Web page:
Towards a New Sociology of Genetics and Human Identity
AbstractThe intention here is to contribute towards metatheoretical development as part of the post-Postmodern ‘return to’ sociological theory and method associated with Sibeon [2004, 2007], Layder [2004, 2007], Mouzelis [1991, 1993, 1995, 2007], Archer [1995, 1998] and Owen [2006a, 2006b, 2007a, 2007b, 2009, 2012], in tandem with an attempt to build bridges between the social and biological sciences in the form of an ontologically-flexible, Genetic-Social framework with which to study issues pertaining to genetics and identity. This involves marrying aspects of anti-reductionist sociological theory with selected insights from evolutionary psychology and behavioural genetics in a similar fashion to Owen’s  recent attempt to do so in relation to crime and criminal behaviour. Selected meta-constructs from the framework are applied to selected examples from the literature on genetics and identity in order to demonstrate the explanatory potential. The term, Genetic-Social is favoured here in order to distance the conceptual toolkit’s approach from that of hardline Sociobiology.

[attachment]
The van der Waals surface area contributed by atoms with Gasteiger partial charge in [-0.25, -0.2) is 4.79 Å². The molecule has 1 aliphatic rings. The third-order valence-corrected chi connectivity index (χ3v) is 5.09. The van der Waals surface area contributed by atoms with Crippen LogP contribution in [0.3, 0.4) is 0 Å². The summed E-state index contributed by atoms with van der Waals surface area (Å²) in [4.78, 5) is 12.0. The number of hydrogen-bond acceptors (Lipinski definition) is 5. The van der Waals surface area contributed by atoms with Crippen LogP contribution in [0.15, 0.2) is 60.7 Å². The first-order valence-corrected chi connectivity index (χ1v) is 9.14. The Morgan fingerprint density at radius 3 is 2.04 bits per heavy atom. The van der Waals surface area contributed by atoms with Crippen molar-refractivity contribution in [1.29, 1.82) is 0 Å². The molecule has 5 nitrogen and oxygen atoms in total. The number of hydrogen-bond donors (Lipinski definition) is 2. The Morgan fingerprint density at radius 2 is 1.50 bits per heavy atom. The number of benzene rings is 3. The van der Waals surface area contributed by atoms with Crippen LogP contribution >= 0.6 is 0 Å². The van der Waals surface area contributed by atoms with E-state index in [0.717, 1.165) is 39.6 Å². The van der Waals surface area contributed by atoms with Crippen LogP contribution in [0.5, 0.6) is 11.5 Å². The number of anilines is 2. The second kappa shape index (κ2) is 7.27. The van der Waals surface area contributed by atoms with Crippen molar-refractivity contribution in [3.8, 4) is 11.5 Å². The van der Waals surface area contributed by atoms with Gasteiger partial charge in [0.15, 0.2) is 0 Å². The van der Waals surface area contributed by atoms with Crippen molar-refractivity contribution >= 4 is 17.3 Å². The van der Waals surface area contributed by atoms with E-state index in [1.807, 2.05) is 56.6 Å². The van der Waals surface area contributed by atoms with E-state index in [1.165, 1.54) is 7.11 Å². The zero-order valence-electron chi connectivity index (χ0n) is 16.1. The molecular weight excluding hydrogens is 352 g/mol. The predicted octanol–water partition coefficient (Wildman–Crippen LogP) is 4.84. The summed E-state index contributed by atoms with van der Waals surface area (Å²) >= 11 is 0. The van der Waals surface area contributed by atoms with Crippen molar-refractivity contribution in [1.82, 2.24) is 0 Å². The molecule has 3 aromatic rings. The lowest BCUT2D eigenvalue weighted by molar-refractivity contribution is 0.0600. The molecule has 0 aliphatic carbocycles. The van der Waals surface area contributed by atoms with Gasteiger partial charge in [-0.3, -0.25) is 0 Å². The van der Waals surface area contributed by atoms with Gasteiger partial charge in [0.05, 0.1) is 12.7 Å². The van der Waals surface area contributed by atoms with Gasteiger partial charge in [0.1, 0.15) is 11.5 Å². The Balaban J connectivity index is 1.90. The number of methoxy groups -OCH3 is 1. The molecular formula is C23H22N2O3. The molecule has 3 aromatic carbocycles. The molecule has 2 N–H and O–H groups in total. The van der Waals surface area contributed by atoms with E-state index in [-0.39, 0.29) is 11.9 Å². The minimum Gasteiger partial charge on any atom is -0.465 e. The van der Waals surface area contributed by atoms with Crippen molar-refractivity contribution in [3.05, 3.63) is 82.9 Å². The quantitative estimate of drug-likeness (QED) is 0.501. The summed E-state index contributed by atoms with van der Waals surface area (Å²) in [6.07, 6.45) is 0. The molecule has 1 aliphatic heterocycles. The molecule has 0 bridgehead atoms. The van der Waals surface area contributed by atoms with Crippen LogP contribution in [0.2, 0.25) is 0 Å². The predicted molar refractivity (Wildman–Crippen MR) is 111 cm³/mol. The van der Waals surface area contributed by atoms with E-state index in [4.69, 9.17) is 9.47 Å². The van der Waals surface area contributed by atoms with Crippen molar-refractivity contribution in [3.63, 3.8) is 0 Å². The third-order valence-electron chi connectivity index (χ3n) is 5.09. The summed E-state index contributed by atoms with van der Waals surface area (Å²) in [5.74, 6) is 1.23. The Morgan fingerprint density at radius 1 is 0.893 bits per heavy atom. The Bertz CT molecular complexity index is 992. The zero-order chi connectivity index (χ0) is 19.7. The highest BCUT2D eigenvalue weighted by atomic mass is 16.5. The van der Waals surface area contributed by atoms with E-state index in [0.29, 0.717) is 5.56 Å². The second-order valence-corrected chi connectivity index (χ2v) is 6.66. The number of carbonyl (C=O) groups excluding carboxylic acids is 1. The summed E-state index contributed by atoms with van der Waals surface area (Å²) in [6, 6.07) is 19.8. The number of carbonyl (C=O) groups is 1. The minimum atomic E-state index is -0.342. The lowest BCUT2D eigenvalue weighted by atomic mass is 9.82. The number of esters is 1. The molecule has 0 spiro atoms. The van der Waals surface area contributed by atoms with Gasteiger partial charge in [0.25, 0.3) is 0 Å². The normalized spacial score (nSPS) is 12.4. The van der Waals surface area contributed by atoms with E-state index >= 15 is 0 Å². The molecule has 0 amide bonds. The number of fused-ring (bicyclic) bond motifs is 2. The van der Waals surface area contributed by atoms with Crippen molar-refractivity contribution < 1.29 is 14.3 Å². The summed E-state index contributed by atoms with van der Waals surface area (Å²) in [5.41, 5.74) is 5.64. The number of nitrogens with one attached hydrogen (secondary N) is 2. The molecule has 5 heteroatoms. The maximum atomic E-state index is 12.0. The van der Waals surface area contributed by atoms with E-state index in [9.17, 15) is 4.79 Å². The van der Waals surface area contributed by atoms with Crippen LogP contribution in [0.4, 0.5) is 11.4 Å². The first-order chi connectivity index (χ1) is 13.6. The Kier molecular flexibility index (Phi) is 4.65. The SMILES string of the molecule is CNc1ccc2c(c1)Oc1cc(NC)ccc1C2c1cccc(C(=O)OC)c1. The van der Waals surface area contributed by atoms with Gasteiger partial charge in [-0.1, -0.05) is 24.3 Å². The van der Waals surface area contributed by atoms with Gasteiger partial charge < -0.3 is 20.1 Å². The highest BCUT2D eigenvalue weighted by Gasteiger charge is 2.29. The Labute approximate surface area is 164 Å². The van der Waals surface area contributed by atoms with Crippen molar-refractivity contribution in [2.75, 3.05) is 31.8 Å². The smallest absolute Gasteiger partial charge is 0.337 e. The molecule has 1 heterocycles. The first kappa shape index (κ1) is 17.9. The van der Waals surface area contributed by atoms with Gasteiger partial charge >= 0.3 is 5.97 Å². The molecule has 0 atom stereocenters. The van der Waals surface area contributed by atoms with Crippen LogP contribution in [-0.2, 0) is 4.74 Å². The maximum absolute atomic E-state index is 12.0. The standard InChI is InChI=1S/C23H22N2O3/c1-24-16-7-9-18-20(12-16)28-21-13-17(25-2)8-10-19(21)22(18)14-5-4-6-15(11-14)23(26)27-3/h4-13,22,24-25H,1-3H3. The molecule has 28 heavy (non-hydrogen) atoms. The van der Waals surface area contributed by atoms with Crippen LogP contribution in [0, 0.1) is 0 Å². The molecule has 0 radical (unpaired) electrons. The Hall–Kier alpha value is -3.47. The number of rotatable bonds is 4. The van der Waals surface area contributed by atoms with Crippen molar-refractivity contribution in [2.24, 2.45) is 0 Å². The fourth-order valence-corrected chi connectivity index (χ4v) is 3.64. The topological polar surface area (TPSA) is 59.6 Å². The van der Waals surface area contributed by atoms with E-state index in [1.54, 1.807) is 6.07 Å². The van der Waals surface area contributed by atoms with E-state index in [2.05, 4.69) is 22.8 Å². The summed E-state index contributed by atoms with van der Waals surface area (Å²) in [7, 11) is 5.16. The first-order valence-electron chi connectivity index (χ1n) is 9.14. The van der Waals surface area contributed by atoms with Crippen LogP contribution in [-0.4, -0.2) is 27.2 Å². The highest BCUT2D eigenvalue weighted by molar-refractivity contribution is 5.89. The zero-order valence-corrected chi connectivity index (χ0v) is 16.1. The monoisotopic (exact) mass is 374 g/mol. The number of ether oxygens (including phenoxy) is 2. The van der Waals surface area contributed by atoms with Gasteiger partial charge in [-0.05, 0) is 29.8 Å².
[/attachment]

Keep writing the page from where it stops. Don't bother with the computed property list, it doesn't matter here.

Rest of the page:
How to Cite
Owen, T. (2013). Towards a New Sociology of Genetics and Human Identity. International Journal of Criminology and Sociological Theory, 6(3). Retrieved from https://ijcst.journals.yorku.ca/index.php/ijcst/article/view/36693